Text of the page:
At Lebanon, Tenn., the jury in the
Turpin murder case disagreed for the
The senate judiciary committee again
adjourned without action on the Peck
Dr. Charles N. Dorion, a well known
Si. Paul physician, died in that city Sun
day, aged 60 years.
Harry Carr, a Denver lawyer, was
shot and killed by a burglar who was
going through his house.
It is announced that ex-President Har
rison will not be a candidate for the
Fire destroyed The Telegraph news
paper office, part of the county jail and
the opera house at Pomeroy, O.
James Thompson, a machinist of Col
umbus, Ga., attacked his wife while
drunk and killed his ai-year-old son.
A heavy wind storm blew down the
Congregational church at Gate City,
Ala. Three persons were fatally injured.
James Johnson, night watchman for
the S. E. Barrett Manufacturing com
pany of Minneapolis, was scalded to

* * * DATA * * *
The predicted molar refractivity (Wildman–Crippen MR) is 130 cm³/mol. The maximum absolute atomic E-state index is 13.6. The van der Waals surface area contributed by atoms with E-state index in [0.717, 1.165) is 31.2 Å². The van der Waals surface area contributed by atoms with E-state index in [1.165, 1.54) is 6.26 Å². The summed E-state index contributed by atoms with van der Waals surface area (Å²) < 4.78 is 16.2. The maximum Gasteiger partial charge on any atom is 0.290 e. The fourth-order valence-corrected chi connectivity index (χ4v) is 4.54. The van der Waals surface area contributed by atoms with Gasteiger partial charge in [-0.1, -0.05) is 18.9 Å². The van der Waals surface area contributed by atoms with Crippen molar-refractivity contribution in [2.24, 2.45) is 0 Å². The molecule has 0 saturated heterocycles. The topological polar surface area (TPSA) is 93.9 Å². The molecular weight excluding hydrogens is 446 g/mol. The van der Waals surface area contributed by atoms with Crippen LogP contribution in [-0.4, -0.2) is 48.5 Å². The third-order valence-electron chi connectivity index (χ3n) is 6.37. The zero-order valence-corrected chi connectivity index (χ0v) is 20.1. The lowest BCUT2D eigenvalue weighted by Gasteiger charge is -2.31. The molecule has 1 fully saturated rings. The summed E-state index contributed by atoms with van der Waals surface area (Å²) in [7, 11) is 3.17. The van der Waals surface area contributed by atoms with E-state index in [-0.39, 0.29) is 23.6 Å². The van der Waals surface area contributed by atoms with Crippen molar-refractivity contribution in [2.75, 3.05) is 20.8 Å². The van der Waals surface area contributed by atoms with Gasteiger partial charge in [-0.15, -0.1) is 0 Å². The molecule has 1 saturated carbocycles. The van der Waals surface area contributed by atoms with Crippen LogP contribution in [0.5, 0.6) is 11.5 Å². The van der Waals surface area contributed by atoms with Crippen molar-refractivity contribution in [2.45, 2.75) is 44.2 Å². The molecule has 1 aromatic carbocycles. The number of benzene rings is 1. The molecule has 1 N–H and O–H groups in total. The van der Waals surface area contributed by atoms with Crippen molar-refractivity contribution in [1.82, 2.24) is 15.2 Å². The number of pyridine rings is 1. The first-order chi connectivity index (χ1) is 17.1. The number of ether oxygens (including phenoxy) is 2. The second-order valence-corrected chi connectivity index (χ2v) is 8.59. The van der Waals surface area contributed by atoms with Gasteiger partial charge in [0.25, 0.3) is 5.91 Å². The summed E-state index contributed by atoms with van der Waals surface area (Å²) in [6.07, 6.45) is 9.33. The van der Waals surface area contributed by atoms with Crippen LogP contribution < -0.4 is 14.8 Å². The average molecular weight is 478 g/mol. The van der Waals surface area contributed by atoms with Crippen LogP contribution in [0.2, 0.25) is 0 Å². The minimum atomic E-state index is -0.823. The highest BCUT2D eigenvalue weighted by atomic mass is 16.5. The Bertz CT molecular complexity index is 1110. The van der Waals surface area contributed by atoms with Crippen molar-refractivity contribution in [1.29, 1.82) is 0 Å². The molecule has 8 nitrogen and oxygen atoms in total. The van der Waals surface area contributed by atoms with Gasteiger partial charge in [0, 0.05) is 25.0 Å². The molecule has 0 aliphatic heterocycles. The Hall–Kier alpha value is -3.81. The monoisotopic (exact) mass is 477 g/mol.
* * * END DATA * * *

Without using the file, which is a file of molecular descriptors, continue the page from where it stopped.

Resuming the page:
death Sunday night.
An immense meteor is said to have
fallen in the vicinity of Carson, Nev.
It shook the earth for miles around.
Parties are searching for it.
The jury in the Hart murder trial at
Rockford, Iils., brought in a verdict
finding the defendant guilty of murder
in the first degree and fixing the punish
ment at death.
Unearthed Enormous Forgeries.
THE HAGUE, Feb. 6.—The police have
unearthed an enormous forgery of bank
notes. Eight men, including the leader,
a man named Krause, have been ar
rested. Notes to the value of 227,000
guilders have been seized.
LATEST MARKET PRICES.
MILWAUKEE. Feb. 5,1894.
WHEAT—Weak. No. a spring, taj^o No. 1
Northern, 65c May, 61%c.
CORN—Lower. No, 3, 40-.
OATS—Lower. No. 2 white, 29®30J^o.
BARLEY—Steady. No. 2. 5Jc sample.
RYE—Lower. No. 1. 47c.
St. Paul Union Stock Tarda.